Thursday, May 23, 2002
State High Court Won’t Review Ruling Holding Lawyer In Contempt for Frivolous Challenge to Bench Officer
By a MetNews Staff Writer
The high court yesterday let stand a Court of Appeal ruling upholding a contempt adjudication against Beverly Hills attorney Richard I. Fine.
The justices voted 5-0 not to hear a habeas corpus challenge to the decision of this district’s Div. Two in Fine v. Superior Court, 97 Cal.App.4th 651. Chief Justice Ronald M. George and Justice Marvin Baxter were absent from the weekly conference and did not vote.
That panel held March 14 that Fine had falsely and frivolously sought to disqualify Los Angeles Superior Court Commissioner Bruce Mitchell from continuing to preside over a class action against a health care provider.
The settlement agreement in the case provided over $9 million for claimants who were subjected to examinations conducted by a purported doctor who in fact had never been licensed.
Fine accused Mitchell of having “usurped power” that belonged to the private judge appointed to oversee the distribution of the money, retired California Supreme Court Justice David Eagleson. He also challenged Mitchell’s authority to adjudicate the contempt, claiming his role in the case should have been over at that point.
But the appellate panel—Presiding Justice Roger Boren wrote the opinion, joined by Justices Michael Nott and Kathryn Doi Todd—held that Mitchell had continuing authority under the settlement agreement and that there was substantial evidence Fine had filed multiple disqualification motions containing false assertions and had done so as a delaying tactic.
Fine told the MetNews he will challenge the contempt ruling in federal district court. He noted that the court had also yesterday, by the same 5-0 vote, denied review in a case where he challenged the county’s distribution of child support funds collected through what used to be the district attorney’s Bureau of Family Services.
Fine said he argued in that case that Los Angeles Superior Court judges should not be allowed to hear cases in which the county is the party, since they receive supplemental compensation from the county.
He also pointed out that George, in a question-and-answer session at the California Judges Association’s 2000 annual meeting, criticized the payments—which have been a source of irritation to judges in other counties—and questioned their constitutionality.
He claimed that the judiciary is engaged in “political retaliation” against him for his record of challenging government action on behalf of taxpayers. The state high court, he said, “refuses to look at the corruption that is taking place” in Los Angeles County.
The Supreme Court yesterday also left standing a Court of Appeal ruling that allows a clothing retailer to sue the law firm of Mitchell, Silberberg & Knupp for an alleged conflict of interest.
This district’s Div. Four ruled on Feb. 13 that an arbitration ruling denying Pour Le Bebe, Inc.’s motion to disqualify Mitchell Silberberg from representing a company with competing interests did not estop Pour Le Bebe from suing later.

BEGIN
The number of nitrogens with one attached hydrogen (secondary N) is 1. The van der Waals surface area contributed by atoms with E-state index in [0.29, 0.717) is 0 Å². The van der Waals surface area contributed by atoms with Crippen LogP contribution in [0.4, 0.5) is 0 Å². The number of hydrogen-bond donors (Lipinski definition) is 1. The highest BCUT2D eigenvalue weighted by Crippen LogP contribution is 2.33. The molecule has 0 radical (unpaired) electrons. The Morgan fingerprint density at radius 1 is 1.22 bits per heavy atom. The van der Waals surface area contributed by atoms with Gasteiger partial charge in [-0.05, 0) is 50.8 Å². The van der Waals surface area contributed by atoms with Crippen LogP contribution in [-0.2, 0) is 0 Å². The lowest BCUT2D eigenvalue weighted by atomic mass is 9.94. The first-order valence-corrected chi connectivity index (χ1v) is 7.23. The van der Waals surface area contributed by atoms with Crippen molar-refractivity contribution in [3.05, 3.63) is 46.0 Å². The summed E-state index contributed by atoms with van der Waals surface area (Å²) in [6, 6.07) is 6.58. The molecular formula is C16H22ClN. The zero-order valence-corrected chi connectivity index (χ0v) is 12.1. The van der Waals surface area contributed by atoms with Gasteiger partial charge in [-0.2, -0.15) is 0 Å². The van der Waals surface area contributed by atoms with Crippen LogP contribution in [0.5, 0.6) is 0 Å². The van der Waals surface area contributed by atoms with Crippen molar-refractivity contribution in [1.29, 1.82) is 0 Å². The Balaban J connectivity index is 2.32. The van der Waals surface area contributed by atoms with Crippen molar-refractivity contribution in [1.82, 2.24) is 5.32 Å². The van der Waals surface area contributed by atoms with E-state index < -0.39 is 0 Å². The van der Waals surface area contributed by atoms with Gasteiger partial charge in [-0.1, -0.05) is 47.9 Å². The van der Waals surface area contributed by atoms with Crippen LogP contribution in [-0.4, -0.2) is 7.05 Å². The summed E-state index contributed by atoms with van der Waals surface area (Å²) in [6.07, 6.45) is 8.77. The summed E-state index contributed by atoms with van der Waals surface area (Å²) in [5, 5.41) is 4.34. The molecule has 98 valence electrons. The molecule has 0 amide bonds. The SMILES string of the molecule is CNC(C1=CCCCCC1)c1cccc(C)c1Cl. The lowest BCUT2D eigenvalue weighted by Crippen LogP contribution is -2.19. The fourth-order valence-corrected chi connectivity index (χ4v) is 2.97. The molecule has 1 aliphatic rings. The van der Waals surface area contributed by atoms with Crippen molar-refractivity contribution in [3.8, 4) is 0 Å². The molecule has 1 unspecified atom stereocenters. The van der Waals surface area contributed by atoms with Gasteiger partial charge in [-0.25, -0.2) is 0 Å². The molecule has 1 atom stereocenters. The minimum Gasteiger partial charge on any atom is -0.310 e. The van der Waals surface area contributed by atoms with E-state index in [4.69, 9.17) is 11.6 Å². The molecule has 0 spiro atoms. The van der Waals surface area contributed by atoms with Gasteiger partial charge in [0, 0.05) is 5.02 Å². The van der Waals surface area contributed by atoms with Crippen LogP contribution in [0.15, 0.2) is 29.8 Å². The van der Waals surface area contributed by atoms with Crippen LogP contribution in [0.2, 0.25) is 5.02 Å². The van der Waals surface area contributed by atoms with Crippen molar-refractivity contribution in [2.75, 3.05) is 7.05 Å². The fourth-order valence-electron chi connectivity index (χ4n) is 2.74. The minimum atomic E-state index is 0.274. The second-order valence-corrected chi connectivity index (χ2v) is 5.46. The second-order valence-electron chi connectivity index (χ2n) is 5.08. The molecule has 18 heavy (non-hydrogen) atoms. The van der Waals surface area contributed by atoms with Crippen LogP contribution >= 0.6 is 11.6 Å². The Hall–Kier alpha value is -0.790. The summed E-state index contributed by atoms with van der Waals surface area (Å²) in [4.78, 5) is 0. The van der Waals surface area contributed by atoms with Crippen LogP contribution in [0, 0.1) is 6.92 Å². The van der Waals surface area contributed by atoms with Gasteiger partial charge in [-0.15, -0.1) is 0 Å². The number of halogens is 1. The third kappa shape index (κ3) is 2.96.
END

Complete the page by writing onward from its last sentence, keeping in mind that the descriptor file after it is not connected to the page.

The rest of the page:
The high court, at yesterday’s conference, voted 5-0 not to grant review in Benasra v. Mitchell, Silberberg & Knupp, 96 Cal.App.4th 96. George and Baxter were absent and did not vote.
Pour Le Bebe, a manufacturer of children’s clothing, claims that Mitchell Silberberg breached its duty of loyalty to the company when it agreed to represent Guess? Inc. in the arbitration proceeding. Guess? brought that proceeding in an effort to terminate a licensing agreement.
Pour Le Bebe and its principles asked the arbitrators and the Superior Court to disqualify Mitchell Silberberg. The arbitrators denied the motion after Mitchell Silberberg insisted that it had never represented the company in any matter relevant to the dispute with Guess?.
The company then sued the law firm, seeking injunctive relief and damages. A motion for a temporary restraining order was denied on the ground that the issue had already been submitted to the arbitrators.
Pour Le Bebe then returned to the arbitrators, claiming newly discovered evidence of a disqualifying conflict. The arbitrators denied the motion again.
Mitchell Silberberg later moved for summary judgment, which Los Angeles Superior Court Judge James R. Dunn granted. The judge held that the arbitrators’ denial of the motion to disqualify barred the suit under the principles of res judicata.
But Justice Daniel Curry, writing for the Court of Appeal, said that collateral rulings in private arbitration proceedings are not res judicata absent a stipulation to the contrary.
The proceedings on the disqualification motion, the justice explained, were clearly collateral to the underlying dispute over the licensing agreement. There was no evidentiary hearing, the justice noted, and Mitchell Silberberg was not a party to the arbitration, in which it was acting on behalf of Guess?, not itself.
Treating the motion to disqualify as a separate proceeding for res judicata purposes, Curry added, would be contrary to public policy. It would turn every such motion into “a life or death struggle between the attorney and the prior client” and require the parties to the underlying dispute to “stand aside while the issue was fully addressed by discovery, testimony, etc.,” the justice reasoned.
Copyright 2002, Metropolitan News Company